MADISON, Wis. (AP) — Wisconsin Gov. Scott Walker broke a campaign promise to pay the full cost of his state pension immediately after taking office in January.
The Associated Press requested copies of the governor's pay stubs to see if he had fulfilled the campaign promise he made in June 2010. Walker said then he would begin paying the cost immediately in order to lead by example since he was proposing all state employees do the same.
"As governor, I'll pay my share toward my retirement because everyone should pay their own way, including me," Walker said during the campaign.
The pay stubs provided Friday in response to the AP's open records request made in September had details about his pension payments redacted. But Walker's spokesman Cullen Werwie said the governor did not start paying the full cost until August, the same time all other state workers started contributing more.
The requirement that state workers pay their 5.8 percent contribution was part of Walker's bill that also took away nearly all collective bargaining rights from most public employees. The fight over that measure resulted in protests as large as 100,000 people, led to all 14 Democratic state senators fleeing to Illinois to block the bill, and made Wisconsin the center of the fight over union rights.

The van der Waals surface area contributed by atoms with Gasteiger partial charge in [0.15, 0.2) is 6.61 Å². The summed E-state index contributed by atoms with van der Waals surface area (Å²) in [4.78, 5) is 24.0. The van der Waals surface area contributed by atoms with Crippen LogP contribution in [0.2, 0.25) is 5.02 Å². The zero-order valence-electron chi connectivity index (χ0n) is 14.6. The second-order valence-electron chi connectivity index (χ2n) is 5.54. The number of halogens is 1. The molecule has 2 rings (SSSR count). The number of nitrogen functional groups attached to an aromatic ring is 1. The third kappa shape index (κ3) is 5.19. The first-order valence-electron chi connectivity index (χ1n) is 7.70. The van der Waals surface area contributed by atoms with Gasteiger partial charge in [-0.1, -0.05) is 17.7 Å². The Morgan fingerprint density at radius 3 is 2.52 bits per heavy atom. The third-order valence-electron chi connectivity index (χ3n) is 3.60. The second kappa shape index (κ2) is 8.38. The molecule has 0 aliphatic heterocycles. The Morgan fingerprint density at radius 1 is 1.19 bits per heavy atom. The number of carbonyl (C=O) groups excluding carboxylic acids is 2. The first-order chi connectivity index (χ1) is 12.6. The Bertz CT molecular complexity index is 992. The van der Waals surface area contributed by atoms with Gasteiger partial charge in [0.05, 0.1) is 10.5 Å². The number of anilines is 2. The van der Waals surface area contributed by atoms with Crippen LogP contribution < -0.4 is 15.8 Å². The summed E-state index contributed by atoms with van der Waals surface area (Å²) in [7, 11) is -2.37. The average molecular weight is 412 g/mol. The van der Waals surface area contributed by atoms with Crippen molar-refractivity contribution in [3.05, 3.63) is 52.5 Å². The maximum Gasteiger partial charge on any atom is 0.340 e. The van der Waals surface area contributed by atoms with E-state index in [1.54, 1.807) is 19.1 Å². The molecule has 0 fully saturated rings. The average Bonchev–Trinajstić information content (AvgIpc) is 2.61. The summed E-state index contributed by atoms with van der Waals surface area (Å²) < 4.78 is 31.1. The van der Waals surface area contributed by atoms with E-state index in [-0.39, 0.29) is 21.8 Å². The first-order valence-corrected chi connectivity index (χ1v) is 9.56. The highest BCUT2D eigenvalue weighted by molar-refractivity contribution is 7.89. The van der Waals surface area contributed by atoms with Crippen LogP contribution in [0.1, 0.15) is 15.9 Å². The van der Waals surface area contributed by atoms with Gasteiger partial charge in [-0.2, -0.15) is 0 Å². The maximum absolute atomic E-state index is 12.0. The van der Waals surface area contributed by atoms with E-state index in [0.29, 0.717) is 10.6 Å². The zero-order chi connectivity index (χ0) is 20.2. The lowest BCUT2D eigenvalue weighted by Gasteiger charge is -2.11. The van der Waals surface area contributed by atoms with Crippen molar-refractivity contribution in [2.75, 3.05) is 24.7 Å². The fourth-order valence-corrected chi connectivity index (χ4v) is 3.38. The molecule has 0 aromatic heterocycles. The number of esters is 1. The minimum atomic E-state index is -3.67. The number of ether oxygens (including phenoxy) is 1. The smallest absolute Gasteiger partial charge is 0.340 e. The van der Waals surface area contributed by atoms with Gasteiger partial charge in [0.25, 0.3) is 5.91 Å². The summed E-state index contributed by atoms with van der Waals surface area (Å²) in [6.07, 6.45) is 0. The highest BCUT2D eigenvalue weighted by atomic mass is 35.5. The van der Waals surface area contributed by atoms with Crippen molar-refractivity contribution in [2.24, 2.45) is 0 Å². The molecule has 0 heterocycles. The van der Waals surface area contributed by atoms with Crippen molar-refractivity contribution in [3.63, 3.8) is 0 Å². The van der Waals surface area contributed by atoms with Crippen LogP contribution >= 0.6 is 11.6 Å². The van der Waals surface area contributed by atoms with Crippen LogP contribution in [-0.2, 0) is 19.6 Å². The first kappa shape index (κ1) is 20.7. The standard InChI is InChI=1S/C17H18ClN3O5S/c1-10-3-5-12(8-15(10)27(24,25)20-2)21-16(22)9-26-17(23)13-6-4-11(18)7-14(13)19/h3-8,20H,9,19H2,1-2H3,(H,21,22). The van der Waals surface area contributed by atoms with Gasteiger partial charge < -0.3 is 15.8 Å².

If Walker had fulfilled his campaign promise, he would have been paying his pension costs during that fight in February and March.
Werwie did not have an explanation for why Walker waited until August to begin paying. He said the governor started making payments of 6.65 percent of his annual $144,423 salary in August and will increase those to 7.05 percent next year. Over four years, that will result in him paying $34,108 which is $5,223 more than if he had paid 5 percent starting in January, Werwie said.
Democrats weren't buying it.
"That's damage control because he got caught," said Democratic Party spokesman Graeme Zielinski. "This is not an honest act. These are guilty moves."
Democrats, unions and others plan to start collecting signatures in November to force a recall election of Walker next year.
"It is indefensible Scott Walker promised to live by these rules and then broke his word to Wisconsin," said Scot Ross, head of the liberal group One Wisconsin Now. "Scott Walker tore Wisconsin in two to pass these unnecessary changes and then tells us 'do as I say, not as I didn't.'"
Lt. Gov. Rebecca Kleefisch also promised during the campaign to pay her full pension cost.
"Just like Scott Walker, I'll pay my share of my pension, because everyone should pay their own way including me," she told a tea party group in September 2010.
Her spokeswoman did not immediately reply to an email sent Friday asking if she had fulfilled the promise. Werwie said her office would respond by the end of the day.